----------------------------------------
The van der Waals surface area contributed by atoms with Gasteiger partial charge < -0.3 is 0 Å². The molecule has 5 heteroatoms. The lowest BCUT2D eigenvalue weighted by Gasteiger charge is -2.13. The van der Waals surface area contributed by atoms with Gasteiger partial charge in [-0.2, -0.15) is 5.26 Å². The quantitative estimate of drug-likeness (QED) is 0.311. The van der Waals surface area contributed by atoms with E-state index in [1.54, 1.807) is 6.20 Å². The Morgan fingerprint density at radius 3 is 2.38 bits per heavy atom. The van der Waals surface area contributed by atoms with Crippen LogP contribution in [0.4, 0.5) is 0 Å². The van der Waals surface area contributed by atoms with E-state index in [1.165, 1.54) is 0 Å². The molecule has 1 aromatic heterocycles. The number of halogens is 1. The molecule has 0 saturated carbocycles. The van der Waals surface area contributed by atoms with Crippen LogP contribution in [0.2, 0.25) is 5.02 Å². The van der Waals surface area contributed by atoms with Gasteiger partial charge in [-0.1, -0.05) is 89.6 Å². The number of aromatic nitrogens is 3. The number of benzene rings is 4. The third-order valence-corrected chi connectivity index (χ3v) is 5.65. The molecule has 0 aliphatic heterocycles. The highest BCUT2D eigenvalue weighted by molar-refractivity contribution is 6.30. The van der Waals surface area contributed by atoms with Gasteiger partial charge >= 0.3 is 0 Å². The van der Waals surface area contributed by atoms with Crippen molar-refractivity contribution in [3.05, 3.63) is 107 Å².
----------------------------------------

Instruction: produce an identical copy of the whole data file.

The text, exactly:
The van der Waals surface area contributed by atoms with Gasteiger partial charge < -0.3 is 0 Å². The molecule has 5 heteroatoms. The lowest BCUT2D eigenvalue weighted by Gasteiger charge is -2.13. The van der Waals surface area contributed by atoms with Gasteiger partial charge in [-0.2, -0.15) is 5.26 Å². The quantitative estimate of drug-likeness (QED) is 0.311. The van der Waals surface area contributed by atoms with E-state index in [1.54, 1.807) is 6.20 Å². The Morgan fingerprint density at radius 3 is 2.38 bits per heavy atom. The van der Waals surface area contributed by atoms with Crippen LogP contribution in [0.4, 0.5) is 0 Å². The van der Waals surface area contributed by atoms with E-state index in [1.165, 1.54) is 0 Å². The molecule has 1 aromatic heterocycles. The number of halogens is 1. The molecule has 0 saturated carbocycles. The van der Waals surface area contributed by atoms with Crippen LogP contribution in [0.2, 0.25) is 5.02 Å². The van der Waals surface area contributed by atoms with Gasteiger partial charge in [-0.1, -0.05) is 89.6 Å². The number of aromatic nitrogens is 3. The number of benzene rings is 4. The third-order valence-corrected chi connectivity index (χ3v) is 5.65. The molecule has 0 aliphatic heterocycles. The highest BCUT2D eigenvalue weighted by molar-refractivity contribution is 6.30. The van der Waals surface area contributed by atoms with Gasteiger partial charge >= 0.3 is 0 Å². The van der Waals surface area contributed by atoms with Crippen molar-refractivity contribution in [3.05, 3.63) is 107 Å².